In this video provided by ITF, a farmer speaks his gratitude
how the tree planting projects have helped his crops to grow healthy and faster
(because the trees are helping to retain water in the soil).
Location: Mt Bamboutos, Lebiahem Highlands, Cameroon
This project supports the urgent restoration of the Lebialem Highlands forests, home to high endemism and endangered species, such as the most critically endangered of all African primates - the cross river gorilla, with just 300 remaining in the wild. The project occurs in an area of many interests, combining mining, bushmeat hunting and logging.
The International Tree Foundation and its local partner ERuDef aim to create an ecological corridor through degraded forest lands restoration, connecting community forests and riparian forests, and agroforestry in surrounding areas. The project seeks to improve the local communities' livelihood in order to relieve the pressure off the actual forests through green development associated with timber and non-timber products such as avocado production and cottage industries. It is also helping set up a platform to help well-organized women build their businesses and find the financial support they need.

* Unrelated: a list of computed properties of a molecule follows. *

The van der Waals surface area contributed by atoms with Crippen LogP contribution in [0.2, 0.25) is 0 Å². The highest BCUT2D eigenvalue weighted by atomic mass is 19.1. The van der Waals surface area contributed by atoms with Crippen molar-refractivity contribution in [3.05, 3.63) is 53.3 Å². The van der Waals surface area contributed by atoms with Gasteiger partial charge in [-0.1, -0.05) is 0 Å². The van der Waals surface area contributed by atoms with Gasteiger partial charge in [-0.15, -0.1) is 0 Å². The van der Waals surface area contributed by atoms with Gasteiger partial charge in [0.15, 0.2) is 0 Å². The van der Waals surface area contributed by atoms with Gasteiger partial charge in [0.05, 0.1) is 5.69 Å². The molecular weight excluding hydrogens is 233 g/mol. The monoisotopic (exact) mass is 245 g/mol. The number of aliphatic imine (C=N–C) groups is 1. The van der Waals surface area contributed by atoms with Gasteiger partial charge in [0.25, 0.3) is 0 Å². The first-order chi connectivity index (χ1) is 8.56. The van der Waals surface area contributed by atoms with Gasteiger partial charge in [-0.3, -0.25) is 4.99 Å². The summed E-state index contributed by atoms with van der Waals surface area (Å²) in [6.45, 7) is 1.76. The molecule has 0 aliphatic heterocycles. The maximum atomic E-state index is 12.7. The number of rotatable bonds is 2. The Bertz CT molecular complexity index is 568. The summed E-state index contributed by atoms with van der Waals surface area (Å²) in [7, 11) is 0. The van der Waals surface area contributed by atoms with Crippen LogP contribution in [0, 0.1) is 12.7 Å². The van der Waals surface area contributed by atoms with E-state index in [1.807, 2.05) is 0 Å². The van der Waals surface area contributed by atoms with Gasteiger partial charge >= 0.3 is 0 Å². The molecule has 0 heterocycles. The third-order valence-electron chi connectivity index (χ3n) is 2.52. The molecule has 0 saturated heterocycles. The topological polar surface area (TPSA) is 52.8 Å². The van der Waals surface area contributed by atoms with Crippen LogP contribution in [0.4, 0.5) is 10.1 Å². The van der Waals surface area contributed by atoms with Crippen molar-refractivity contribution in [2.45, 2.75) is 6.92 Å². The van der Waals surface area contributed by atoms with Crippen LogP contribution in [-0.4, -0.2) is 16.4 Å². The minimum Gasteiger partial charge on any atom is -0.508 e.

ERuDef and ITF will be planting 102,900 trees in Year 1, 251,700 in Year 2, and 245,400 in Year 3 (these numbers are agroforestry and forest restoration trees combined all together). TreeSisters is expected to have 60% of the trees planted for forest restoration and 40% of the trees planted under agroforestry systems. Agroforestry trees are used for the community's subsistence and livelihood and will be planted on small farms. Agroforestry areas will constitute 27% of the total trees planted over 3 years.
Want to know more about this project? Please click below for more information.
By Lauriane Cayet-Boisrobert and Kenya Ference